It all started with an email I received on Monday 28/09/2015, from Multiple Sclerosis Ireland, offering the winner of a competition 2 tickets to Ireland v Italy in the group stages of the Rugby World Cup in Olympic Park, London. The competition involved a question concerning none other than Brian O’Driscoll and his record number of World Cup tries (Keith Earls broke that record on Sunday). I replied with the relevant information and much to my surprise and incredulity I won. It was then that the mad scramble began in earnest; airline tickets, accommodation, an appropriate green jersey and most importantly someone to accompany me. Travel = Ryanair to Gatwick – sorted, Accommodation = Jurys Inn Croydon – sorted, Green Jersey = Lifestyle Sports – sorted, Elaine Sheehan = Travelling Companion – sorted.
Since this is a blog site mostly about accessibility let me say that all sections of our journey were accessible. Olympic park was constructed with accessibility a major consideration. The tube was accessible without help and the over ground railway was accessible with a bit of help but that help was always close by. Jurys Inn was also accessible but we didn’t have time to do a full look around.
Excitement had been building for a few days and when Sunday morning eventually crept over the horizon at last it was time to head to the Cork Airport for the first leg of our journey. I was like a child fidgeting with excitement – are we there yet, are we there yet? We landed in Gatwick Airport and transferred to a train to Croydon and on to our hotel. Back to the station to discover that the elevator to Platform 4 was not working. Momentary feeling of dismay. An alternative way down was via another elevator to Platform 1 then a push up a big ramp and back down the other side to Platform 4. Elaine was brilliant. On we went to London Bridge where we transferred to the Tube. We were seriously pleased that the elevator was operating. Wow it’s a long way down to the Tube platform. We carried on to Stratford Station where the pre-match excitement was really palpable. We were making our way to the exit when an English gentleman, a very perceptive gentleman, approached us and asked whether we were going to the match and if we were would we like a spin? There was a fleet of custom fitted mini buses operating between the station and the stadium which was operated by volunteers and it was free. We loaded up for the short trip to Olympic Park.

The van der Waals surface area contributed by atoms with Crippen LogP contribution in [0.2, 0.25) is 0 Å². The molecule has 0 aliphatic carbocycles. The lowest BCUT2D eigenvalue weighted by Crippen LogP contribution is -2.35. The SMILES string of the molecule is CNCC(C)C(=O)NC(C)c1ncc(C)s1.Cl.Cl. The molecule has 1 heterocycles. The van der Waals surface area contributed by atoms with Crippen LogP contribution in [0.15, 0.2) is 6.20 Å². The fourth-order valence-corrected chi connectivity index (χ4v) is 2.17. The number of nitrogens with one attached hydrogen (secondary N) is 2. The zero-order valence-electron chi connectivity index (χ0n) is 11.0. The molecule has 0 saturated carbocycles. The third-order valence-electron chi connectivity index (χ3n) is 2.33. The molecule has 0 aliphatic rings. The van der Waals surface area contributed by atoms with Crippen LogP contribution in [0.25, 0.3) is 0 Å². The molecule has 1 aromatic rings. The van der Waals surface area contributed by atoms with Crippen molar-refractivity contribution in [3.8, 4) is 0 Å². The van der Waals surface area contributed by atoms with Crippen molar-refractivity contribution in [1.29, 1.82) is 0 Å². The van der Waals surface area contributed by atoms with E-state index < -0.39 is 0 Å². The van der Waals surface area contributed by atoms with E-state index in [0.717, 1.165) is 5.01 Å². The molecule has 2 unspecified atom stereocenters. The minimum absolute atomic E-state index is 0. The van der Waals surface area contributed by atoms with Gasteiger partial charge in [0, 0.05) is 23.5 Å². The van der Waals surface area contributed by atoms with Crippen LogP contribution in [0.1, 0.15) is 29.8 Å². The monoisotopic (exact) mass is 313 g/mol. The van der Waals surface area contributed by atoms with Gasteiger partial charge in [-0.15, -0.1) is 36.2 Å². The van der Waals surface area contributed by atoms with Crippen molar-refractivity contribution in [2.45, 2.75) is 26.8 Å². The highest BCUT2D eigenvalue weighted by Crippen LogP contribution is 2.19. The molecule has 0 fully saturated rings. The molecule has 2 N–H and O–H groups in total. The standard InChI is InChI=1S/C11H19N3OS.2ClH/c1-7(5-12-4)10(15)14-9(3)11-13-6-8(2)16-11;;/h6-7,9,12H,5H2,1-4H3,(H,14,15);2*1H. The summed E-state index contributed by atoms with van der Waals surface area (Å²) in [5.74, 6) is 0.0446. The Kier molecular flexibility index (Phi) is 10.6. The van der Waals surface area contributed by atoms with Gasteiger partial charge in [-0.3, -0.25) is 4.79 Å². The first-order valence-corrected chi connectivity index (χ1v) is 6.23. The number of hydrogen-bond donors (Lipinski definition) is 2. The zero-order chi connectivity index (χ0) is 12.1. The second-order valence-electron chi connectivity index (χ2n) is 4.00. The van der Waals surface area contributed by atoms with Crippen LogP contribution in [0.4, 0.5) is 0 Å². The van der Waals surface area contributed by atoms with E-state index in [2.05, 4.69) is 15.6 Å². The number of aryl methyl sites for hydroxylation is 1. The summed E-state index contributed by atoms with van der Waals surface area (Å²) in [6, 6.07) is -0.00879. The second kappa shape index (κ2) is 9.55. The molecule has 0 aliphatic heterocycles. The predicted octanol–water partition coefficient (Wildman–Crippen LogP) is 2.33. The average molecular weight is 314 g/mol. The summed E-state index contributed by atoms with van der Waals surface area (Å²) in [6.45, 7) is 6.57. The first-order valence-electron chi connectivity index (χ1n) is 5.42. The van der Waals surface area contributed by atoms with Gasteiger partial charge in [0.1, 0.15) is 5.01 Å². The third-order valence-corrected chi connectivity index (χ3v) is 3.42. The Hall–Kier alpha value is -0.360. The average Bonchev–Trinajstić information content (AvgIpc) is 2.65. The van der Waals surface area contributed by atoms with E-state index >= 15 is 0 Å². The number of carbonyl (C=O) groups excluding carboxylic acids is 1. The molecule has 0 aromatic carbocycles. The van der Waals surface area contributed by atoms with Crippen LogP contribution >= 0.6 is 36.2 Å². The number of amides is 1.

Unfortunately The Orbit had closed by the time we got there but I would have loved to get a ‘Bird’s Eye’ view from the top. A return visit has gone onto the bucket list.
The Fan-Zone was accessible albeit with a bit of hard work on the grass. The area was a mass of green jerseys and food and drink was plentiful. The atmosphere was building up and we watched some of the Argentina v Tonga match on a huge screen while we had a liquid and solid lunch. Then we headed for the stadium.
There were absolutely no accessibility issues getting into or around the stadium, as I said accessibility was a major consideration when the Olympic Park was being planned and built. Henry told me that there are over 300 wheelchair points and all have uninterrupted views of the pitch. Accessible toilets are in a number of locations around the stadium.
After the match was over, WE WON, we headed back to the shuttle buses for our return journey to Stratford Station and back to Croydon. The tube from Stratford was absolutely packed but Elaine managed to find a spot for us.
And so our truly memorable weekend was coming to an end. More food and drink in Jurys Inn but with the added company of Mairéad and Rowan. Monday morning we headed back to Gatwick Airport and then on home.